Time to focus on quality of justice - GulfToday

Time to focus on quality of justice

BRP Bhaskar


Indian journalist with over 50 years of newspaper, news agency and television experience.

Indian journalist with over 50 years of newspaper, news agency and television experience.

Building of Indian Supreme Court.

India's Supreme Court building. Reuters

In two letters to the Prime Minister, Chief Justice Ranjan Gogoi has proposed a set of measures to address India’s chronic problem of law’s delays.

The measures include increasing the number of Supreme Court judges beyond the current sanctioned strength of 31, raising the retirement age of high court judges from 62 to 65 years, filling all vacancies in high courts and re-appointing retired judges of the superior courts on an ad hoc basis for short periods.

These measures can be implemented speedily if the three limbs of the state, the Executive, the Judiciary and the Legislature, set their minds to the task.

The Constitution empowers Parliament to fix the number of judges of the Supreme Court by law. The government is in a position to push a bill through both the houses of Parliament without much difficulty. A constitutional amendment is needed to raise the retirement age of high court judges. Marshalling the two-thirds majority needed for the purpose will not pose much of a problem.

However, the issue of retirement age needs to be viewed in a broad context. The rise in life expectancy offers justification for the proposed measure. But, then, members of other services must also get its benefit.

Justice Gogoi has not suggested revision of the retirement age of Supreme Court judges. This too has to be considered. Justice Gogoi’s proposals do not address the issue of delays in the lower courts, where the problem begins. They are designed to reduce delays in the superior courts, where, thanks to steps initiated earlier, the situation is showing signs of improvement.

The National Judicial Data Grid (NJDG) puts the number of cases now pending in high courts at more than 4.4 million – 1.9 million civil cases, 1.2 million criminal cases and 1.3 million writ petitions. Last month the arrears dropped slightly with high courts disposing of 104,074 cases against new filings of 96,189.

This is not to suggest that the issue of backlog in the superior courts can be put on the back burner. But the focus must shift to identifying the causes of delays and eliminating them.

More than 30 million cases are pending in trial courts. The high human cost of delays at that level has not received adequate attention.  Two-thirds of those in jails are “undertrial” prisoners. They are mostly poor and languish in jail for long periods.

Callous procedures contribute the most to delays. Judicial officers liberally grant lawyers’ requests for adjournment. Rich and influential accused often raise peripheral issues in higher courts, stalling trial court proceedings for years.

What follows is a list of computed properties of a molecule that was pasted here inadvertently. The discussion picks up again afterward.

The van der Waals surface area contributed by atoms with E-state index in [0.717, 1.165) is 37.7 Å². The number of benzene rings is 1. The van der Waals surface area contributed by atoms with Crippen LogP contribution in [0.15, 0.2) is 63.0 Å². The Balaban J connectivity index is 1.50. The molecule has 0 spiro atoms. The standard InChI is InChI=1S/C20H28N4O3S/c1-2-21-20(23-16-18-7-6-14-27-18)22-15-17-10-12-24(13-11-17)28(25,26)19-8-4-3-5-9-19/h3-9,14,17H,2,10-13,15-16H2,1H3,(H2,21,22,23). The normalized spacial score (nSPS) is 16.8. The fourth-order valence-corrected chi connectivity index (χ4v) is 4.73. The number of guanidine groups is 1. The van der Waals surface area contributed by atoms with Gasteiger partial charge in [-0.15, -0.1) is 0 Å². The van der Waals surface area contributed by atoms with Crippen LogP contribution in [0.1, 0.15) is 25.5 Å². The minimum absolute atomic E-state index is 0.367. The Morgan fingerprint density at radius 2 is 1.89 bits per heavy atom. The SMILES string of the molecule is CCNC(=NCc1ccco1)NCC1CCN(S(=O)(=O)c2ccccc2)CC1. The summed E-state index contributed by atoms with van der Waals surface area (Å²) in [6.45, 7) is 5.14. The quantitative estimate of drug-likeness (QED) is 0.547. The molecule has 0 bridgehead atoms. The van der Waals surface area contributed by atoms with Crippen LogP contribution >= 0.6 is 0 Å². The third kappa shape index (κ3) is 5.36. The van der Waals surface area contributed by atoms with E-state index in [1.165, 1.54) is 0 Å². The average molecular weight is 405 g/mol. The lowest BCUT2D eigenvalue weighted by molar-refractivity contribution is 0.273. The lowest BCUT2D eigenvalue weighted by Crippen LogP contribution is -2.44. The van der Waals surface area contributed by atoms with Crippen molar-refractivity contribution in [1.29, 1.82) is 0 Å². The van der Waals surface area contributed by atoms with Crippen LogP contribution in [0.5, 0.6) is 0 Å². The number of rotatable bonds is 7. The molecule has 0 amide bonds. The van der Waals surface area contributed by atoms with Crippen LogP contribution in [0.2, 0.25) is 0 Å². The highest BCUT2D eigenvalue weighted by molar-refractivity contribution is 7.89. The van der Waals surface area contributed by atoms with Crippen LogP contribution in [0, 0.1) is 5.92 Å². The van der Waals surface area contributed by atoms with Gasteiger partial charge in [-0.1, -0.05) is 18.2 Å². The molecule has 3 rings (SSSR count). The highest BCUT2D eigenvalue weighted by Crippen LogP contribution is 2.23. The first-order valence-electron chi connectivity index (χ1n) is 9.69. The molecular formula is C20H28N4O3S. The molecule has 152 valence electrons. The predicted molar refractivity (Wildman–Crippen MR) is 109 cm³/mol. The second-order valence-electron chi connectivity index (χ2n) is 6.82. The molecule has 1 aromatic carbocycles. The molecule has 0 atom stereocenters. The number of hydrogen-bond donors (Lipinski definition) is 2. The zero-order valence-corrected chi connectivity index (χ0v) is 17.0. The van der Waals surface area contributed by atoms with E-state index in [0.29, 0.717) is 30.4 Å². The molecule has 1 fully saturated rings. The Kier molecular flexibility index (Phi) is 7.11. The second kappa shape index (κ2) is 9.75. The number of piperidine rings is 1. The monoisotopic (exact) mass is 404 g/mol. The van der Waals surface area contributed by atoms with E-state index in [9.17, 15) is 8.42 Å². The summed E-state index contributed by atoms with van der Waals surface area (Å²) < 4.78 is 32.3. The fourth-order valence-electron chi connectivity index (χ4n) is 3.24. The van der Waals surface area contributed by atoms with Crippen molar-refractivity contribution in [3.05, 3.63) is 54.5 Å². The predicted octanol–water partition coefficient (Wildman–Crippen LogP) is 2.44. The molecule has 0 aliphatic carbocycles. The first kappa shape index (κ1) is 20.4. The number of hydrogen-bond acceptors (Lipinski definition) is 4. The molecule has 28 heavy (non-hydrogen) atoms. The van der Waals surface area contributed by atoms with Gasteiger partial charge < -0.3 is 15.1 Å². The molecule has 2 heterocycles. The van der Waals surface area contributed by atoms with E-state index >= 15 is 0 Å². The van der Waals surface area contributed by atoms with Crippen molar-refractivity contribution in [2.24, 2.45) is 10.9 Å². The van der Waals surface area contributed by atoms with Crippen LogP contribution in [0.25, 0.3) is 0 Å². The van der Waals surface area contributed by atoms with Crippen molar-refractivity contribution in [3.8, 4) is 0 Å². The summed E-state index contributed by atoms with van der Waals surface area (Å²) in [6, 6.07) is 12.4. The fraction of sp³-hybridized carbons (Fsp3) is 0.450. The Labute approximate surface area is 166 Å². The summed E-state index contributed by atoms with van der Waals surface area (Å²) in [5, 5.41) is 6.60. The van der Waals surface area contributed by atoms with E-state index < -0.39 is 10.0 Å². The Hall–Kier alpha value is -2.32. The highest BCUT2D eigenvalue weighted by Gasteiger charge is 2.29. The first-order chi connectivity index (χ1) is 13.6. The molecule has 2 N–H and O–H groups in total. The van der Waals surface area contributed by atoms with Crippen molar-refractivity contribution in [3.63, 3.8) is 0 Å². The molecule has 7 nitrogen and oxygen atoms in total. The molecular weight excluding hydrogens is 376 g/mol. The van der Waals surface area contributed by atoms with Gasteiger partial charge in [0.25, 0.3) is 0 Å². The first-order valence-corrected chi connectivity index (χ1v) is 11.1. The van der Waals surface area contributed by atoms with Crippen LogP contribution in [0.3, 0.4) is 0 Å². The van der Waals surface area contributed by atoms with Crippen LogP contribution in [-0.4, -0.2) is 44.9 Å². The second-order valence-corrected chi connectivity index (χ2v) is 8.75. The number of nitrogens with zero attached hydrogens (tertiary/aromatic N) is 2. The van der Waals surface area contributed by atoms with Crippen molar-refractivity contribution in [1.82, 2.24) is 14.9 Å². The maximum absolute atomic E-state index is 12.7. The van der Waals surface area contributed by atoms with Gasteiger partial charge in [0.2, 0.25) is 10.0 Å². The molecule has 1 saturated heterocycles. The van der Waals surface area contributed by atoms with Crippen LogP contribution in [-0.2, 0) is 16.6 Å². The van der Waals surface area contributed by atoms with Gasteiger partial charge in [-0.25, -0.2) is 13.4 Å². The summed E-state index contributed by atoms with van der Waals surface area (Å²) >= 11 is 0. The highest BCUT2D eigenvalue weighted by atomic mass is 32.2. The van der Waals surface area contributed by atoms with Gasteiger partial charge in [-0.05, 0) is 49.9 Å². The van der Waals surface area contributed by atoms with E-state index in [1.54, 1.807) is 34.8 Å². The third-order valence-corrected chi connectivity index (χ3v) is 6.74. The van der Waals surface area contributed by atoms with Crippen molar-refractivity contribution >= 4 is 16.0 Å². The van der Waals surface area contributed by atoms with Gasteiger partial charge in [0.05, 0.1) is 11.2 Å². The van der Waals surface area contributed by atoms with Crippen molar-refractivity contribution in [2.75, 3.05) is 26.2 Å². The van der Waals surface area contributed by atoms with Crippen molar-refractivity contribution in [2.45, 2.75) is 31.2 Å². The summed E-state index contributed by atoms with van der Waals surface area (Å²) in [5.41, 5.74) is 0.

Delays in the lower courts can be reduced by streamlining the procedures. Presiding officers must set a realistic time-frame for the disposal of each case and stick to it. The Supreme Court is now functioning with the sanctioned strength of 31 judges. But high courts, which have a total sanctioned strength of 1,079, have only 680 judges.

At least part of the responsibility for the delay in filling vacancies rests with the Supreme Court which arrogated to itself primacy in judicial appointments, disregarding the wishes of the makers of the Constitution and the established practice of the early decades of Independence.

There is nothing in recent experience to show that the judges-appoint-judges system which the apex court brought into being has led to an improvement in the quality of the judges or of justice. The Supreme Court collegium recently rejected a name proposed for appointment as a judge of the Kerala High Court on the ground that the person’s income was low.

The assumption that a high earner is less likely to be corrupt is questionable. Besides, the income bar may block the advance of persons belonging to the weaker sections of society whose income may be low as their clients are likely to be poor.   

The Supreme Court must re-visit the issue of appointment of judges and clear the way for the creation of a commission comprising respected jurists to recommend suitable candidates. Justice Gogoi recently set an unhealthy example by himself determining the course of a sexual harassment complaint levelled against him by a former court employee.

The Supreme Court damaged its own credibility when it intervened in the case of leading civil society activists, whom the Maharashtra police had arrested from different states, and then withdrew. 

These events underscore the need for increased emphasis on the quality of justice.

Related articles